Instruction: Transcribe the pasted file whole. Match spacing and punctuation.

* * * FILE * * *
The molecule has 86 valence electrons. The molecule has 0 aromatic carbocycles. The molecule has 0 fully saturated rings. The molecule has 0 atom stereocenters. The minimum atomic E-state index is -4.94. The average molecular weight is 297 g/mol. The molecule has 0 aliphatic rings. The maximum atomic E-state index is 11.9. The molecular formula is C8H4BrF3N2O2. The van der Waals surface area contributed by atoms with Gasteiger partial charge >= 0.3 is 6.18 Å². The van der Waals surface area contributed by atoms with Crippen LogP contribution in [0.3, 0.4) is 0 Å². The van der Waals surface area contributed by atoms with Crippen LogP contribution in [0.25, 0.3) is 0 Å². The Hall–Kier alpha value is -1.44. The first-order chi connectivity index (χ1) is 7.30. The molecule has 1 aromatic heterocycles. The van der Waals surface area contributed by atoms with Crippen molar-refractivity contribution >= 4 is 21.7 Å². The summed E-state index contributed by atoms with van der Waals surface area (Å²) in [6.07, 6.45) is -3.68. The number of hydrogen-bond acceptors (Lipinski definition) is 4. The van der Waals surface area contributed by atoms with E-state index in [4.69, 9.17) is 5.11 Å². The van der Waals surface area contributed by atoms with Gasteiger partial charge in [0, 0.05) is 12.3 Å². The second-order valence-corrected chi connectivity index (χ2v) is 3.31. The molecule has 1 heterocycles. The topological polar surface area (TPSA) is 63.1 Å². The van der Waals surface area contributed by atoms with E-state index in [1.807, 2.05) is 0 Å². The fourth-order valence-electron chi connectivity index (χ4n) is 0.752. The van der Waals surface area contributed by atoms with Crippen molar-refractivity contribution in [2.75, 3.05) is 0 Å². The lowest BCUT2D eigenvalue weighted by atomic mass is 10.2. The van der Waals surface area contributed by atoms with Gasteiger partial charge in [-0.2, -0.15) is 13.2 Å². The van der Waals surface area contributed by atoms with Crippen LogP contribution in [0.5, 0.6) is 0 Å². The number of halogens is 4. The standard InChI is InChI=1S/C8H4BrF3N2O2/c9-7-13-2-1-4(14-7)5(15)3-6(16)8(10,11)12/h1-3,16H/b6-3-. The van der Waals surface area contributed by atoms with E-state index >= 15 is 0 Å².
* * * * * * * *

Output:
The molecule has 86 valence electrons. The molecule has 0 aromatic carbocycles. The molecule has 0 fully saturated rings. The molecule has 0 atom stereocenters. The minimum atomic E-state index is -4.94. The average molecular weight is 297 g/mol. The molecule has 0 aliphatic rings. The maximum atomic E-state index is 11.9. The molecular formula is C8H4BrF3N2O2. The van der Waals surface area contributed by atoms with Gasteiger partial charge >= 0.3 is 6.18 Å². The van der Waals surface area contributed by atoms with Crippen LogP contribution in [0.3, 0.4) is 0 Å². The van der Waals surface area contributed by atoms with Crippen LogP contribution in [0.25, 0.3) is 0 Å². The Hall–Kier alpha value is -1.44. The first-order chi connectivity index (χ1) is 7.30. The molecule has 1 aromatic heterocycles. The van der Waals surface area contributed by atoms with Crippen molar-refractivity contribution >= 4 is 21.7 Å². The summed E-state index contributed by atoms with van der Waals surface area (Å²) in [6.07, 6.45) is -3.68. The number of hydrogen-bond acceptors (Lipinski definition) is 4. The van der Waals surface area contributed by atoms with E-state index in [4.69, 9.17) is 5.11 Å². The van der Waals surface area contributed by atoms with Gasteiger partial charge in [0, 0.05) is 12.3 Å². The second-order valence-corrected chi connectivity index (χ2v) is 3.31. The molecule has 1 heterocycles. The topological polar surface area (TPSA) is 63.1 Å². The van der Waals surface area contributed by atoms with E-state index in [1.807, 2.05) is 0 Å². The fourth-order valence-electron chi connectivity index (χ4n) is 0.752. The van der Waals surface area contributed by atoms with Crippen molar-refractivity contribution in [2.75, 3.05) is 0 Å². The lowest BCUT2D eigenvalue weighted by atomic mass is 10.2. The van der Waals surface area contributed by atoms with Gasteiger partial charge in [-0.2, -0.15) is 13.2 Å². The van der Waals surface area contributed by atoms with Crippen LogP contribution in [0.5, 0.6) is 0 Å². The number of halogens is 4. The standard InChI is InChI=1S/C8H4BrF3N2O2/c9-7-13-2-1-4(14-7)5(15)3-6(16)8(10,11)12/h1-3,16H/b6-3-. The van der Waals surface area contributed by atoms with E-state index >= 15 is 0 Å².